A brief look at their well-documented history and the ongoing denial by most governments that they exists; by Bhagawati.
Does Earth Day really mean anything to the 7,5 billion people who crowd this planet? – asks Bhagawati.
This is not another joke on the new Windows version but a quite alarming and sinister bit of information, writes Bhagawati.
Whanganui River in NZ, Ganges and Yamuna in India have been granted legal status of a person, writes Bhagawati.
The mystery isn’t going away – on the contrary, more and more elaborate and stunning ‘drawings’ appear in fields, more often than not in the British countryside. Article by Bhagawati.
Naina interviews and writes about the life of Jadav ‘Molai’ Payeng, an exceptional and compassionate man who surrendered his life to giving.
Carved lead codices found in Jordan in 2008 and said to contain references to Jesus, have now been authenticated.
Surendra looks at radiation poisoning unleashed onto humanity and ponders the end of Kali Yuga and Osho’s vision of a possible buddhahood outcome. Part 2 of 2 of his essay, ‘Radiation and the Nuclear Nightmare’.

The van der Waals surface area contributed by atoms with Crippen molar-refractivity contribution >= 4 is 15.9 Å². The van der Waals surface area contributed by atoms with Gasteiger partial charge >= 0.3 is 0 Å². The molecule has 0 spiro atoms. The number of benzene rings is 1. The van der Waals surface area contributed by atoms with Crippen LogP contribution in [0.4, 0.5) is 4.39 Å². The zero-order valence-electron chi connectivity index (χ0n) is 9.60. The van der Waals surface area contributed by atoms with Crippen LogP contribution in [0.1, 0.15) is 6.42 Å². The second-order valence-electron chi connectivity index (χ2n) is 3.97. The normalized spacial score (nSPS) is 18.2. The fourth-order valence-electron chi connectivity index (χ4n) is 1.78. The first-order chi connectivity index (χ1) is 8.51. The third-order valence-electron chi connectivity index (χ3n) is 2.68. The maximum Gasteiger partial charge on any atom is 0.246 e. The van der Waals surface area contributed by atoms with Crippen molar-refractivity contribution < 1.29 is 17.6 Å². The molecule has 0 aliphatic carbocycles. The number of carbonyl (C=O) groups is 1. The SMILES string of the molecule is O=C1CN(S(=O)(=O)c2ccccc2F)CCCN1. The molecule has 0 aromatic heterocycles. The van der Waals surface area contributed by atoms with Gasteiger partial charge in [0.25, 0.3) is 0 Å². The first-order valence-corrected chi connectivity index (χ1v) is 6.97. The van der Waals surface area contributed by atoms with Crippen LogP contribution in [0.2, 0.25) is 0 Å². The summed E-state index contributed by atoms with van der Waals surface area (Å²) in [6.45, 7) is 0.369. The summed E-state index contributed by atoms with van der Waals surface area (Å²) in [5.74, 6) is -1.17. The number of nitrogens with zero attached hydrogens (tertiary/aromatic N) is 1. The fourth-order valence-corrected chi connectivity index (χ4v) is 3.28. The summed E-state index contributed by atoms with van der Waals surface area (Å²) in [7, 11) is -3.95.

With humankind now being constantly exposed to radiation, Surendra looks into the chilling status quo. Part 1 of 2 of his essay, ‘Radiation and the Nuclear Nightmare’.
Article 50 (last of the series): As far as we know, it is for the first time in the 13,8 billion years of the history of our universe, that through a Life’s form the Universe is becoming aware of itself and we are that Life’s form.
Article 49: It may take a couple of ‘years’, but the Sun’s luminosity will burn down the Earth, the present Stelliferous Era will end and all stars in the universe will have exhausted their fuel.
Iam Saums on the overwhelming power of the media – and a reminder to claim our own power and distinguish ourselves from societal fear, prejudice, propaganda and vanity.
Article 48: It may take a couple of ‘months’, but Africa’s collision with Eurasia will close the Mediterranean Basin and create a mountain range, similar to the Himalayas, and all the continents on Earth will fuse into a new supercontinent.
Article 47: It may take a couple of ‘weeks’, but there will be a new glacial period, Betelgeuse will explode in a supernova, the coral reef ecosystems will recover and the widening East African Rift valley will be flooded by the Red Sea.
Article 46: “Lester Brown tells us how to build a more just world and save the planet from climate change in a practical, straightforward way. We should all heed his advice,” says former US president Bill Clinton.